What’s the architectural solution to their terrorist problem?

  • I guess he would be for the idea of all women wearing burkas too, since wearing provocative clothing would be ‘enticing’ to rapists.

  • Laird

    Well, I for one think he’s correct that certain large buildings are a problem that needs to be addressed. We can start by eliminating the Pentagon and the NSA headquarters building.

  • Current

    The irony is this is that Jenkin’s was just criticizing how alarmist people have become over terrorism last week. But, this is the most alarmist thing I’ve read in ages.

  • Richard Thomas

    If one believes large buildings are a problem, one is free to avoid them. Not that I am concerned that they will go away anytime soon but the underlying subtext is disturbing.

    And Paul, finally something to disagree with you on. Wandering through a mall is a depressing experience. But horses for courses.

  • Achillea

    So, I take it the Guardian is run out of the back room of a small haberdashery?

  • John K


    September 24, 2013 at 3:24 pm

    So, I take it the Guardian is run out of the back room of a small haberdashery?

    The way its circulation is going, it soon will be.

  • PersonFromPorlock

    When someone who tells you to do X for reason Y also tells you to do X for reason Z, suspect both reasons.

  • The way its circulation is going, it soon will be.

    One can hope.

  • Rich Rostrom

    Jenkins is rehashing the classic adage of the platoon sergeant to his men on patrol in a battle area: “Keep your interval!”

    We must stay spread out so that the enemy can’t hit a lot of us with one volley or blast.

    No spectator sports. No religious services. No residential or office buildings larger than a few thousand square feet. No airliners with more than 50 passengers. No cruise ships, ferries, or buses. No lectures. No factories. No multi-classroom schools. No parades. No town fairs. No dance clubs or concerts. No theaters. No restaurants with more than 50 seats. No circuses. No passenger trains. No amusement parks. No public markets. No pubs. No department stores.

  • Dom

    “No public markets. No pubs. No department stores. …”

    And no women without burkas. Let’s not forget this was aimed to make non-muslims convert — a long-term strategy of militant islam.

    There has since been another article in the Guardian, from Giles Foden (who he?) which offers this gem:

    “Corruption as well as geopolitics made possible a horrific situation in which Muslim shoppers in Westgate were apparently left alive and non-Muslims killed…”

    Yes, apparantly. Good thing it wasn’t a medieval death-cult then.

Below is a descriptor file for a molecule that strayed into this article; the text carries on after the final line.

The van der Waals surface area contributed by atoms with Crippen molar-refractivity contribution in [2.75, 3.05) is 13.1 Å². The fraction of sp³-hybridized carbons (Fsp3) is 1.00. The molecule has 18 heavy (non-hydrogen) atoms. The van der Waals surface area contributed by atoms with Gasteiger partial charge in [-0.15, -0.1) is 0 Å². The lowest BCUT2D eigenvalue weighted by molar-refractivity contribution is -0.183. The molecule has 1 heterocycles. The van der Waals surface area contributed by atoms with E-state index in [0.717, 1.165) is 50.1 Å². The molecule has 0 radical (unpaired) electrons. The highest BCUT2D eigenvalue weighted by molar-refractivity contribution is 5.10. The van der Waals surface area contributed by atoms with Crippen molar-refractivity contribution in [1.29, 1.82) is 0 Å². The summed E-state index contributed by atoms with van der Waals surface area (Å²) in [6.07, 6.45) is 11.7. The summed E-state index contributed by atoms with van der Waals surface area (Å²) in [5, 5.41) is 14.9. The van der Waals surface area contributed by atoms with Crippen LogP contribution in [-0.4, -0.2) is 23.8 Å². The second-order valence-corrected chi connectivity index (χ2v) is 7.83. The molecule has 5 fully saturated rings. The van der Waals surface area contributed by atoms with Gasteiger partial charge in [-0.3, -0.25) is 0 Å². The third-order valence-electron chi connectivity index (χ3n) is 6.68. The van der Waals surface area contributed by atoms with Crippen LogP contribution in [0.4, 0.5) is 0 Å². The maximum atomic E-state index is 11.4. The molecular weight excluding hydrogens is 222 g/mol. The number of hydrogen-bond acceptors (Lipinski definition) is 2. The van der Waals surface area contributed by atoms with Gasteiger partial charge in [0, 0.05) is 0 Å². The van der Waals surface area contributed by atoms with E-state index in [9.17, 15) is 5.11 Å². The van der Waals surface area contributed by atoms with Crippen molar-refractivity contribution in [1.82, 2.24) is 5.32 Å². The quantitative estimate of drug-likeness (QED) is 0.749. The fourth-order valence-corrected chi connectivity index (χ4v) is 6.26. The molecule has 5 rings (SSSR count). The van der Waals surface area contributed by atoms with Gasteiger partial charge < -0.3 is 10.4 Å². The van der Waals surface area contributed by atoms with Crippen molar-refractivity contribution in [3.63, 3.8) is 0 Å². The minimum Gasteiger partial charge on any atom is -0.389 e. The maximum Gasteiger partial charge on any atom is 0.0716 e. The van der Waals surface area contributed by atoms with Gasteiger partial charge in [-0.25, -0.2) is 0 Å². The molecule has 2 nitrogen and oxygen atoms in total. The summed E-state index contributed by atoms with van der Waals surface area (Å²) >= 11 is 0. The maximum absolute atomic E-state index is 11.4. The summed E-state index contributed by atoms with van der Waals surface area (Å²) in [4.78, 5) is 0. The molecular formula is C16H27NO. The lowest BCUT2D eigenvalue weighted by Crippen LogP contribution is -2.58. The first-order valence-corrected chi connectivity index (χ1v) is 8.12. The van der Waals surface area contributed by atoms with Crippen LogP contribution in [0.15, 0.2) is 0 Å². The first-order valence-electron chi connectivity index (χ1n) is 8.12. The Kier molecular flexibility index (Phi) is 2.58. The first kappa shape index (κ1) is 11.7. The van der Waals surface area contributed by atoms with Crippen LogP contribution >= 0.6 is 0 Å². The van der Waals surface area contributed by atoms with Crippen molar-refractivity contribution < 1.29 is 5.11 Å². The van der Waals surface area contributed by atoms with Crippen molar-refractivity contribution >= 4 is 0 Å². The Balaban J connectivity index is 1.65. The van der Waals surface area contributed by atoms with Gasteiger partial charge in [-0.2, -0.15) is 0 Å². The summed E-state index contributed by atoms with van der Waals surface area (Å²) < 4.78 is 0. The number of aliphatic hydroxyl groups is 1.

• Richard Thomas

    Rich Rostrum: No circuses? But where will we eat our bread?

  • bloke in spain

    Another product of Oxbridge with the inevitable PPE. What do you expect? An intellect?

  • Boy on a bike

    The worst celebrity buildings are libraries, opera houses, art galleries, government offices and universities. Best start by closing them down.

  • The one unquestionable article of faith for many leftists today is that the West is the root of all evil. It is the assumption on which all their other opinions are based, and as long as they cling to it they cannot acknowledge the existence of an imperialist ideology of non-Western origin without challenging their own most fundamental beliefs. Therefore they will use any distraction or evasion they can possibly think of to avoid facing it. They are in a similar position to global warming alarmists trying to explain away “the pause” and will be just as effective at destroying their own credibility.

  • bloke in spain:

    The Oxford PPE is the “Party Politics Exam”. It’s just an entry ticket for the Westminster bubble.


    The Guardian has only survived this long because it’s subsidised by more popular titles owned by the Guardian Media Group. But the problem with champagne socialism is that eventually you run out of Auto Trader’s money.

  • Billy Oblivion

    It would be cheaper to give everyone who wanted it a pistol and a couple hours training than to re-arrange the entirety of western culture.

    it makes a perfect terrorist fortress, near impossible to assault.

    Nonsense, it just requires different techniques.

  • Gordon Walker

    I wonder if Jenkins would include Mecca in his list of “publicity-rich targets”?

  • Paul Marks

    The Guardian has a circulation of 89 thousand, no owner – and very expensive staff (especially the senior ones).

    It used to get a lot of government advertising – but I think that has been cut down a bit.

    It survives partly by being based in a tax haven (although it denounces everyone else who uses tax havens) and partly by eating the profits of “Auto Trader” magazine.

  • Paul Marks

    My apologies – the above should read 189 thousand.